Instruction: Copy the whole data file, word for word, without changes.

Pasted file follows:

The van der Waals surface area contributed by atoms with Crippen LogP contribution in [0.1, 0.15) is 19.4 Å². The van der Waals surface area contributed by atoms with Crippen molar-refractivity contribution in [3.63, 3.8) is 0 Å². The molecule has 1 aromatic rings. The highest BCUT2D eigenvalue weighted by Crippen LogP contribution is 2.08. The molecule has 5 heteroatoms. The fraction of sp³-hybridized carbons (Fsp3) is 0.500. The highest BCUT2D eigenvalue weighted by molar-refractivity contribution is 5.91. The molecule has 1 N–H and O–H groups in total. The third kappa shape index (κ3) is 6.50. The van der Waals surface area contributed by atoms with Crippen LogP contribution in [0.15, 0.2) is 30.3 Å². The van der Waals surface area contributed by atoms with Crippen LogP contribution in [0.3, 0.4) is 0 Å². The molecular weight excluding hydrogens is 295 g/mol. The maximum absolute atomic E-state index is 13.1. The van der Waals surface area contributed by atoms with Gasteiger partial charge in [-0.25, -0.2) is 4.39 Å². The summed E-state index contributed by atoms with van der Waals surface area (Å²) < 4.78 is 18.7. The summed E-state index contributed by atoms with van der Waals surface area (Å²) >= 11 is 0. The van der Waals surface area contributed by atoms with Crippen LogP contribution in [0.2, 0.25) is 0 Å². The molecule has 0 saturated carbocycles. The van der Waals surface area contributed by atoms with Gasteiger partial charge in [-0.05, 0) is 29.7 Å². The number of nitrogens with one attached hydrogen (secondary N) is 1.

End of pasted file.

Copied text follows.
The van der Waals surface area contributed by atoms with Crippen LogP contribution in [0.1, 0.15) is 19.4 Å². The van der Waals surface area contributed by atoms with Crippen molar-refractivity contribution in [3.63, 3.8) is 0 Å². The molecule has 1 aromatic rings. The highest BCUT2D eigenvalue weighted by Crippen LogP contribution is 2.08. The molecule has 5 heteroatoms. The fraction of sp³-hybridized carbons (Fsp3) is 0.500. The highest BCUT2D eigenvalue weighted by molar-refractivity contribution is 5.91. The molecule has 1 N–H and O–H groups in total. The third kappa shape index (κ3) is 6.50. The van der Waals surface area contributed by atoms with Crippen LogP contribution in [0.15, 0.2) is 30.3 Å². The van der Waals surface area contributed by atoms with Crippen LogP contribution in [0.3, 0.4) is 0 Å². The molecular weight excluding hydrogens is 295 g/mol. The maximum absolute atomic E-state index is 13.1. The van der Waals surface area contributed by atoms with Gasteiger partial charge in [-0.25, -0.2) is 4.39 Å². The summed E-state index contributed by atoms with van der Waals surface area (Å²) < 4.78 is 18.7. The summed E-state index contributed by atoms with van der Waals surface area (Å²) >= 11 is 0. The van der Waals surface area contributed by atoms with Crippen LogP contribution in [0.2, 0.25) is 0 Å². The molecule has 0 saturated carbocycles. The van der Waals surface area contributed by atoms with Gasteiger partial charge in [-0.05, 0) is 29.7 Å². The number of nitrogens with one attached hydrogen (secondary N) is 1.